This time, it works. The ball finds Fowler where she’s meant to be, and the teenager does not miss.
Persistence, practice, and opportunity: all three aligning in this one passage, this one symbolic 10-minute period.
But Australia wasn’t the only side that showed glimpses of the next 10 years in a 10-minute spell on Monday, as the Philippines’ opening stanza also took many fans – and, arguably, many Matildas – by surprise.
The 64th-ranked side almost scored the game’s first goal just after the fifth minute, when winger Sarina Bolden exploited the space left behind by Catley, feeding speedy striker Chandler McDaniel, who was clean through on goal. Her shot – the first of the match – fizzed wide of the far post, while Bolden registered the game’s second shot on target as the 10th minute ticked over.
But it was in defence where the Philippines were most impressive. They barricaded themselves in front of their own goal to buffer Australia’s set pieces; they out-muscled and out-jumped many of the Matildas’ strongest, tallest players on corners and crosses; their lines remained organised and their press rehearsed. All this while missing some of their better players, including their first and second-choice goalkeepers, through injury and positive COVID-19 tests.
Overall, these two 10-minute spells – the opening and the closing moments – were perhaps the most revealing of where these two countries sit in their life-cycles: one is building their first generation of stars while the other is ushering in their next.
Fifteen of the Philippines’ 23 squad players had 10 caps or fewer coming into the Asian Cup. The majority had been scouted and plucked from the US college system or the Philippines’ domestic league, meaning few had experienced fully professional football before.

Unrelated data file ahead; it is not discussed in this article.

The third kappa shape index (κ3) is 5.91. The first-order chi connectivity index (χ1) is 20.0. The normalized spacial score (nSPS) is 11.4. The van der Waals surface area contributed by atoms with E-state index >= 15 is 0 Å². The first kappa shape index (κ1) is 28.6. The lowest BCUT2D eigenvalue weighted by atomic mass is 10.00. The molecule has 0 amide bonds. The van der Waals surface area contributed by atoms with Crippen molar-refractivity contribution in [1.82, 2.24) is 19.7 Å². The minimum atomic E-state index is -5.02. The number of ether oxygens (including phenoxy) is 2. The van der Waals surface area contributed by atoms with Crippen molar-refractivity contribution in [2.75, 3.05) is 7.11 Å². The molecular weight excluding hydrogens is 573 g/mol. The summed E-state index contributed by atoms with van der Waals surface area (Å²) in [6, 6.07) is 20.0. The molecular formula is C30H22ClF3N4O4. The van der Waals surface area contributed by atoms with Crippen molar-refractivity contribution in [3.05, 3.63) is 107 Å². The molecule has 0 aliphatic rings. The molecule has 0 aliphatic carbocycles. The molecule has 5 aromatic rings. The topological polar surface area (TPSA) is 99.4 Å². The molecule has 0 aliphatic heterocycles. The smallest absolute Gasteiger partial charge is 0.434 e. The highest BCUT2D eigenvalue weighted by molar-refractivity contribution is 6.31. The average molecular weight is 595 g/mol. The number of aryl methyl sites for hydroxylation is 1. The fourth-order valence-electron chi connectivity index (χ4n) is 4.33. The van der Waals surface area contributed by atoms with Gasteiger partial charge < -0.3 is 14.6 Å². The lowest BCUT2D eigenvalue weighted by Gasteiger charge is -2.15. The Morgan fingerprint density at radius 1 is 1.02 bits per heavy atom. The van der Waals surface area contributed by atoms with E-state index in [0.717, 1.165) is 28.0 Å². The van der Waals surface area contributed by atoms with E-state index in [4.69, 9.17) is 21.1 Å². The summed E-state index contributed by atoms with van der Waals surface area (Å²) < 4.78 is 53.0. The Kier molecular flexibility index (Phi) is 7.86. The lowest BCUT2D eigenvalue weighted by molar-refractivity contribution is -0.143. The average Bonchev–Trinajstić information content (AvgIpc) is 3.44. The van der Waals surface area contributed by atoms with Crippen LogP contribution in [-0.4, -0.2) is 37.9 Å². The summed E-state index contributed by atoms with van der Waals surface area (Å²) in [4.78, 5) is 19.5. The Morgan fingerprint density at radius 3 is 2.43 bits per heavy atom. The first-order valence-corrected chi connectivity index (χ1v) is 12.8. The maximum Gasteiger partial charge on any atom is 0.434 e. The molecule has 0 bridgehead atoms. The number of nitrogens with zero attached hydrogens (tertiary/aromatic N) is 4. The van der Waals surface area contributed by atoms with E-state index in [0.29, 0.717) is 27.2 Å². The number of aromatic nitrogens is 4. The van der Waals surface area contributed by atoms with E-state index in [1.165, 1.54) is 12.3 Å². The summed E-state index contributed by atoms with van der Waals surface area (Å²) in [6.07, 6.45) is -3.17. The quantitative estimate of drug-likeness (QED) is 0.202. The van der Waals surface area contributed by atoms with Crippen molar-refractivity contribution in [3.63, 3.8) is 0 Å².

The Matildas, meanwhile, are overflowing with full-time athletes, and came into this tournament as one of the most experienced sides, with 10 squad members having 80 caps or more.
As Stajcic himself said afterwards, this match wasn’t just an illustration of where each team is at now. It also spoke to where these two teams have come from and, perhaps more importantly, where they’re going.
“This Matildas team was put together over 10 or 12 years, not 10 or 12 minutes,” he said.
“It didn’t just happen overnight: there were institutes, there were player development systems, player identification systems; there are lots of things in place to find these players and train these players and prepare these players.
“And that takes ten years, it doesn’t take ten minutes. Any country that wants to get to that level, if they think a magic wand can come over the team and fix any issue in ten minutes, they’re on another planet.
“It really takes a lot of hard work at grassroots and development systems to be able to find, train, and develop some of the best athletes in your own country. And Australia did a good job of that 10 years ago, and they’re reaping the rewards of this fantastic team that they’ve got.
“But, for us, we spent three months in camp. And for us to bridge that gap so quickly is really a phenomenal feat from this group of players. As I said, I think the country should be immensely proud of what they produced today.”
So just as these two 10-minute periods offered insight into the 10 years that led both teams to this point, they also showed us what the next 10 years for each nation could look like; the possible futures that matches and moments like this can open up, and the new histories these nations can start to write down.
“The players in the squad want to change the game back home,” Stajcic said.
“They want to be inspirational to the next generation. They’ve spoken about that often. They’re at the forefront now, and we’re on the precipice of being able to do that.
“But there’s a lot of hard work to be done between now and qualifying, but hopefully we can give the Philippines and all the players back home – young boys and girls – some inspiration and hope that they can play in World Cups in the future.”